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Take the call

Working in a BPO still has its positive points — despite the slowdown, says Vimal Chander Joshi.

education Updated: Apr 24, 2012 16:54 IST
Vimal Chander Joshi

Business Process Outsourcing or BPO centres started mushrooming in Gurgaon a little more than five years ago — promising youngsters the good life with career growth, perks and fat salaries. What made it all very attractive was the fact that one required only a graduation degree and a not-so-gruelling selection process to make it to the swanky work floor of a call centre. Then came the stories of stressed out executives and unearthly working hours, and other negative reports that made a person think twice before joining a BPO. And the slowdown made it worse.

There are, however, many who have stuck around in BPOs, people who say they would not want to do anything else. Ahmad Siddiqui, who joined a leading BPO firm just under three years ago, says he is content. “We get good money, food and transport are taken care of. I will continue working in a BPO company all my life. It is a very good career.”

Good figures
NASSCOM stats state that more than 1.1 million people are employed in the BPO industry in India, with a big number below the age of 30. The industry is expected to employ 2.5-3 million by 2010, contributing to 7-8 per cent of the national income.

“The capital BPOs that aren’t dependent on other companies still have loads to to offer. Companies like IBM, Accenture and Cognizant are not hostage to the outside projects,” says V Suresh, senior vice-president and sales head, naukri.com.
Even Infosys has indicated that it would honour its commitment to hire 18,000 students who pass in July 2009.

Gaining the edge
So who can make it to a BPO? Those with a technical background along with good communication skills always have an edge. Prateek Sharma (name changed), who got a networking diploma from a private institute after his graduation, managed to get a good job in Convergys in Gurgaon in 2007. He says, “At the entry level and even at the senior level, executives with technical knowledge are paid more. We solve the technical queries of foreign clients.”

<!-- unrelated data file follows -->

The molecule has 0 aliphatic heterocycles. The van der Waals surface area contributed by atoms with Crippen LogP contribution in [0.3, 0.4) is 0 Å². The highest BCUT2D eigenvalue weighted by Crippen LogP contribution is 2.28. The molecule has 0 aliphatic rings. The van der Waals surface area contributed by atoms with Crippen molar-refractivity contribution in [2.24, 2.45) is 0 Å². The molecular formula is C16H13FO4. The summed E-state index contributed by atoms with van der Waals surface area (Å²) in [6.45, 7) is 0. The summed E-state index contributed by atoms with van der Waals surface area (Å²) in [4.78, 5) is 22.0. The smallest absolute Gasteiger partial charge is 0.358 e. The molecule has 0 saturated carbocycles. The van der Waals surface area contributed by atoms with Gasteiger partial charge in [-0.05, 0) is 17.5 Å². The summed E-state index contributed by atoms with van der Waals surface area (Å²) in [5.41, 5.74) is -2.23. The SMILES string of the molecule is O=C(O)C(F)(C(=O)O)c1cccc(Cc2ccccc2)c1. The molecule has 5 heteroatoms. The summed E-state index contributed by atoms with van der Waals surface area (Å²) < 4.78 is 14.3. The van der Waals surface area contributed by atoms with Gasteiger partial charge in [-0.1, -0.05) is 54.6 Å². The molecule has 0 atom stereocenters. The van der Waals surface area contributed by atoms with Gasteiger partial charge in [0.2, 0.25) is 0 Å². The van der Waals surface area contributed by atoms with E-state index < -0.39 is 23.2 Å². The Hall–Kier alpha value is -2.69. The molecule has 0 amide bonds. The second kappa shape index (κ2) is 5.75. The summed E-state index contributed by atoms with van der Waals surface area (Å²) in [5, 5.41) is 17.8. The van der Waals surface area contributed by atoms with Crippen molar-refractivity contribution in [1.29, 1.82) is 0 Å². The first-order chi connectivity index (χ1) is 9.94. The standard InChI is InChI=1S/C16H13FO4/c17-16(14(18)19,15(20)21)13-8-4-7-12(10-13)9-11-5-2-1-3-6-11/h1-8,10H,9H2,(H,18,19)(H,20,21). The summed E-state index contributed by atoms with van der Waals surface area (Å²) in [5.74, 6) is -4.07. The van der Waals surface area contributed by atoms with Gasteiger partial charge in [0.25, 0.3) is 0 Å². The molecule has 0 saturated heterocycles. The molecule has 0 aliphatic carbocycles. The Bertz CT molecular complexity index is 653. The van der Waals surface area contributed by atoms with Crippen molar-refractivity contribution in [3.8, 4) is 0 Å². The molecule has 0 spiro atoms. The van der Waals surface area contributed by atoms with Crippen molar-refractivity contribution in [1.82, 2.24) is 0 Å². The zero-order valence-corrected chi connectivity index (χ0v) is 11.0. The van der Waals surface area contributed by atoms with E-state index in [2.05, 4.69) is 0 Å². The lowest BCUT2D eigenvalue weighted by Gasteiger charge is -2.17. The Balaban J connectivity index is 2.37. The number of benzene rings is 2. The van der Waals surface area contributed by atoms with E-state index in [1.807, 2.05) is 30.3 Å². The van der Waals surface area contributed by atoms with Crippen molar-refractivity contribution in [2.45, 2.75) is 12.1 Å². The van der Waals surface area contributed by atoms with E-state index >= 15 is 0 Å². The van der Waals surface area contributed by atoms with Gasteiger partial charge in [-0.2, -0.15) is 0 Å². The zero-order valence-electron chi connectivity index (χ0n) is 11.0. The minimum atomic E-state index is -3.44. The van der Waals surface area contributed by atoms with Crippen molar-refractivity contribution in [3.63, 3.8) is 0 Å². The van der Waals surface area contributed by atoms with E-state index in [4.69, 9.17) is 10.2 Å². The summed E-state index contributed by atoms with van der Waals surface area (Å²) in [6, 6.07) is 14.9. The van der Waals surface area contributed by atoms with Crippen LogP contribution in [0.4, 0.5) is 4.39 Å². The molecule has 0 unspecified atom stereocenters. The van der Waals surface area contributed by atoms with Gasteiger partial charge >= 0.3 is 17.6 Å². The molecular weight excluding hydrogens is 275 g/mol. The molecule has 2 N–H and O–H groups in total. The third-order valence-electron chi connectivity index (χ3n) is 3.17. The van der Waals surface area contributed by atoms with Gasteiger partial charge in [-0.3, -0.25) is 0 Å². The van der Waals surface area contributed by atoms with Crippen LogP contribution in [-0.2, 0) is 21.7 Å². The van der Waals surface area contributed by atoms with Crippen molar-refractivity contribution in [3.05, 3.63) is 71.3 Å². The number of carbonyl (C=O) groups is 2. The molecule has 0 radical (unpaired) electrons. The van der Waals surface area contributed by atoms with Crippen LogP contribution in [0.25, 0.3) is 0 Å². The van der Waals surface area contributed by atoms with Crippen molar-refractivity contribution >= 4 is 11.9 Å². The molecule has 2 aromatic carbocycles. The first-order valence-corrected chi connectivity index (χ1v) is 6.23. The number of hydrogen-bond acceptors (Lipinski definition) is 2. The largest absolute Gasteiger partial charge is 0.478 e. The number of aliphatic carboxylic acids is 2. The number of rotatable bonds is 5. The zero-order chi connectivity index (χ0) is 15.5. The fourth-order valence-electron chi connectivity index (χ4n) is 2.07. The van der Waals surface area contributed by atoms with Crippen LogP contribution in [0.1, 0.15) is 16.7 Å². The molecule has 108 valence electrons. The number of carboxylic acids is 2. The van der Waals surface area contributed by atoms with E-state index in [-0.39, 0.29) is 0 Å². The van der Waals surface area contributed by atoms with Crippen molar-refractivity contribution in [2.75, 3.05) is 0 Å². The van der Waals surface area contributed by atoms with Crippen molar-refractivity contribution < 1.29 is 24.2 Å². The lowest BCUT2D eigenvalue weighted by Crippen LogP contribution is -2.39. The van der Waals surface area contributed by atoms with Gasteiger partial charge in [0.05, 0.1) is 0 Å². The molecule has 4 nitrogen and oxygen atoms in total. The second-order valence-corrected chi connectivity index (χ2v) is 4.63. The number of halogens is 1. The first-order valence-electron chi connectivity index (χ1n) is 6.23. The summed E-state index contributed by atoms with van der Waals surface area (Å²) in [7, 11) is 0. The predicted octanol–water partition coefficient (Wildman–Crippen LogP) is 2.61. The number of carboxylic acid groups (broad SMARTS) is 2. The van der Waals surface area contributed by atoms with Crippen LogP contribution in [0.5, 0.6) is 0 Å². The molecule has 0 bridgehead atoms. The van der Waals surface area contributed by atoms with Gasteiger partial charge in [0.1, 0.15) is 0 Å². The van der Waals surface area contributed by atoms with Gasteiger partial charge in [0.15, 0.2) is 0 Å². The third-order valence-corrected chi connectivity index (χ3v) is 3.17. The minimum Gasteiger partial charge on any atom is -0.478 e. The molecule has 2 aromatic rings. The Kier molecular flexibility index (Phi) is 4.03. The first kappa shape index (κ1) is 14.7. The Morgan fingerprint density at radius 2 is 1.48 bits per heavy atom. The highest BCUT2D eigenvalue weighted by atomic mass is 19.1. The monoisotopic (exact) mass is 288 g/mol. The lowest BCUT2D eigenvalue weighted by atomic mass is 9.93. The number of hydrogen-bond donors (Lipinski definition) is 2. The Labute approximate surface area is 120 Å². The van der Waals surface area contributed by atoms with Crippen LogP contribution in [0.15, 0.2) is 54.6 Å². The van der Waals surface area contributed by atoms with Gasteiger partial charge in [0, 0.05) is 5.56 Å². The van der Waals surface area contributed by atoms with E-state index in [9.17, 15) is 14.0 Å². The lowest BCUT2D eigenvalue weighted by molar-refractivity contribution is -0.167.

Knowledge Process Outsourcing (KPO), which is offshoring of knowledge-intensive business processes, requires domain expertise, e.g in law, medicine or finance. A KPO employee is expected to have better qualifications, skills and knowledge compared to his/her BPO counterpart.

What’s it about?
A customer care executive (also known as agent) works in a BPO centre, an offshore unit for ‘client’ companies based in the US, UK and Australia. The executive answers calls made by the client company’s customers. For instance, in the case of a telecommunication company based in the UK, an agent sitting in Gurgaon answers calls made by British customers.

Before an agent is put on the job, s/he gets product, voice and accent training. Products can range from mobile services or Internet or computer systems, and voice and accent training helps the trainee deal with/be comprehensible to foreign callers.

How do I get there?
Any graduate who cracks the written test and interview can grab a job in a BPO company. Walk-in interviews are held often. One can also apply through a placement agent.

In the written test: Questions are of Class X level and cover English, quantitative aptitude and logical reasoning.
In the interview: Spoken English is tested. A candidate is made to narrate his/her life experiences. Some of the most common questions in BPO interviews include: Tell us about your college life; the last movie you saw and narrate its story

Institutes & URLs
IGNOU: It has recently started a six-month online course in BPO in collaboration with Accenture.
www.ignou.ac.in

NIIT Uniqua: It runs a programme in collaboration with Genpact to train students


www.niituniqua.com/


ContactUs.aspx


Hero Mindmine: It gives certificates approved by the BPO Certification Institute (BCI)


www.heromindmine.com/


global_bpo.asp



'Domestic BPO is the next big thing in this sector'

With stability, the industry is ready to become more self-sufficient

There have been several changes in the industry in the past 10 years. Earlier, a job in a BPO (call centre) was considered a stop-gap arrangement for most job seekers. Has the scenario changed?
Now a majority of the youngsters who come for an interview want to join the industry for the long haul. The BPO industry has become stable now after the dramatic growths until 2003-04.

Can youngsters still make a long-term career in the industry without earning a management degree?
Yes, certainly. One can even reach the senior position of an assistant vice president (AVP) without a management degree. If you have the right attitude and are eager to assume responsibilities, you are bound to grow very fast.

What are the qualities one must have to make it big here?
At the entry level, one can join with/without any noteworthy skill as we don’t look for a specific set of skills. We have some established processes within which one is supposed to work. For example, if someone has an infotech background, they will have to undergo our training anyway.

To grow in the long run, one must have the ability to learn newer skills. If one is engaged in customer service, one shouldn’t be averse to moving to back-office operations or to the collection process. Not only across processes, movement between departments like operations, training, quality and HR is normal, too.

Now that the industry has stability, what is the next big thing?
I believe it’s the concept of domestic call centres that is gaining ground and is likely to make it big in the coming days.

Interviewed by Vimal Chander Joshi